With colonic stenting, a stent, which looks like a wire mesh, is inserted to open up the intestines. It allows distended bowels to decompress and to allow the stools to come out naturally. Patients can return home, rest and build up their strength over the next week so that laparoscopic surgery can be performed on them later.
Other types of minimally invasive surgery
Apart from laparoscopic surgery, other forms of minimally invasive surgery can be used, depending on the location of the tumour. Endoscopic surgery is where the surgery is done through the colon; there is no cut on the stomach. This is good for large polyps but it is still not clear if it is feasible for early stage cancers.
For very low rectal cancers, trans-anal surgery exists as an option. This procedure makes low cancers easier to reach but it comes with safety issues because if the stitch to close up the rectum gives way, it exposes the tumour cells to the cut.
Finally, there is a more experimental procedure known as NOTES, which stands for natural orifice trans-luminal endoscopic surgery. With NOTES, there is no incision on the skin. Instead, the instruments enter through natural orifices and then cuts are made via the stomach, colon or vagina. This surgical procedure is much harder than conventional laparoscopic surgery because the surgical tools are still not quite suitable.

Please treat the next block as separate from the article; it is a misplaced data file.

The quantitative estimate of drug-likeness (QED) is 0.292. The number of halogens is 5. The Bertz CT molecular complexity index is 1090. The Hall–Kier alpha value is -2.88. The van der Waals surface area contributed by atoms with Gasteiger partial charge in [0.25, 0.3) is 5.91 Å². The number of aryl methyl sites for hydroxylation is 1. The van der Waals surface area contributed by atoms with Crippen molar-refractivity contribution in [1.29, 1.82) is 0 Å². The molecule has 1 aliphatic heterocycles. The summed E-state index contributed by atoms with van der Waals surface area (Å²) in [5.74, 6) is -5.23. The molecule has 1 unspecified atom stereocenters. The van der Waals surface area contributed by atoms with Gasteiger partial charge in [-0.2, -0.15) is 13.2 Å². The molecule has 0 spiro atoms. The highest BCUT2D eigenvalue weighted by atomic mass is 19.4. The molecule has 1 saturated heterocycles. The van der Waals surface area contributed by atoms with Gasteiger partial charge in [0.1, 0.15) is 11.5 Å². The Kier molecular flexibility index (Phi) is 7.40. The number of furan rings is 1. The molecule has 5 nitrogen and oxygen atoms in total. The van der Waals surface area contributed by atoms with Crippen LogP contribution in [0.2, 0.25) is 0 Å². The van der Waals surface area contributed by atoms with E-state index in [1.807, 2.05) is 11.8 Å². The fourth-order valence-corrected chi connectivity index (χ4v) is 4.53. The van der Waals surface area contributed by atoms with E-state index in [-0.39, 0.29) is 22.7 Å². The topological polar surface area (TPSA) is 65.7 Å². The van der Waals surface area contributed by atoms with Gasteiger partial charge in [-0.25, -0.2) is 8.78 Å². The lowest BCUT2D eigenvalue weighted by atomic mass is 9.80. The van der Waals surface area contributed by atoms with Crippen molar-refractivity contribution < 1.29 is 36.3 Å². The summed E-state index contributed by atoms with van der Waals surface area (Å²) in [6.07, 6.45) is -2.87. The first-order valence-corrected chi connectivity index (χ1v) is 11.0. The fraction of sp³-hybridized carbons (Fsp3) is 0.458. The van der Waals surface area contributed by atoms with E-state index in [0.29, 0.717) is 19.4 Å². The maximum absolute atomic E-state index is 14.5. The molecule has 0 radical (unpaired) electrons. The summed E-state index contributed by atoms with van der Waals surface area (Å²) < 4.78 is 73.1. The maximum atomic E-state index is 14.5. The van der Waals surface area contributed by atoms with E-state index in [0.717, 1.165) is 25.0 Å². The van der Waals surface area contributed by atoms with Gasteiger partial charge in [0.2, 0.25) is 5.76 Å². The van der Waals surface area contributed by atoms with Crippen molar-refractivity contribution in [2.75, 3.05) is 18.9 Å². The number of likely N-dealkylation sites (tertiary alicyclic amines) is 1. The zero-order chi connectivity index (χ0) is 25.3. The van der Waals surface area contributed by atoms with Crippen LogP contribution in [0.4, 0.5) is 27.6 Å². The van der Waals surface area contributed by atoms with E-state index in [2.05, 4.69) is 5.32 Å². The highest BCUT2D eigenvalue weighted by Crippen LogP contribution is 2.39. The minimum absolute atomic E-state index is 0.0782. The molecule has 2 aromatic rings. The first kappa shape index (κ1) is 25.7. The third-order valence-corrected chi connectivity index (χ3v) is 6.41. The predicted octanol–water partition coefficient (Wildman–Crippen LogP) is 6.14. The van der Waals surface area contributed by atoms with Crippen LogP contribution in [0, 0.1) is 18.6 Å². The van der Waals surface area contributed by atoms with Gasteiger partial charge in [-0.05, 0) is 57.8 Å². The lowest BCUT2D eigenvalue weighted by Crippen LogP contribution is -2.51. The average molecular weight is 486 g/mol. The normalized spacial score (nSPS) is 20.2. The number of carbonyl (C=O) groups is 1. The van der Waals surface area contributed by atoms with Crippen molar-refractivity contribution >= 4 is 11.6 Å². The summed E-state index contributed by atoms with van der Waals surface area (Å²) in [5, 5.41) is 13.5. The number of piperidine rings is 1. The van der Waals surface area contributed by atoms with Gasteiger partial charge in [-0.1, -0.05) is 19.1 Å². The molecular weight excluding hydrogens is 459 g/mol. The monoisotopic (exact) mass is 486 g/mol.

Healing is also complicated with NOTES because potential infections are much more dangerous than if there is infection from laparoscopic surgery. A skin incision could lead to a wound infection, while a problem with muscle healing, could lead to a hernia. However, if you have a problem with the colon, you could get peritonitis, which is a medical emergency.
Advances in screening for colorectal cancer mean that it is now possible to catch this deadly form of cancer earlier than before. In addition, advances in minimally invasive surgery mean that patients who undergo this type of procedure experience less pain, shorter hospital stay, less infection and better outcomes overall.
Written by Jimmy Yap
Tags: cancer diagnosis, cancer laparoscopic (minimally invasive) surgery, cancerous polyps, colonoscopy, colorectal cancer, common cancer, gastrointestinal cancer, robotic surgery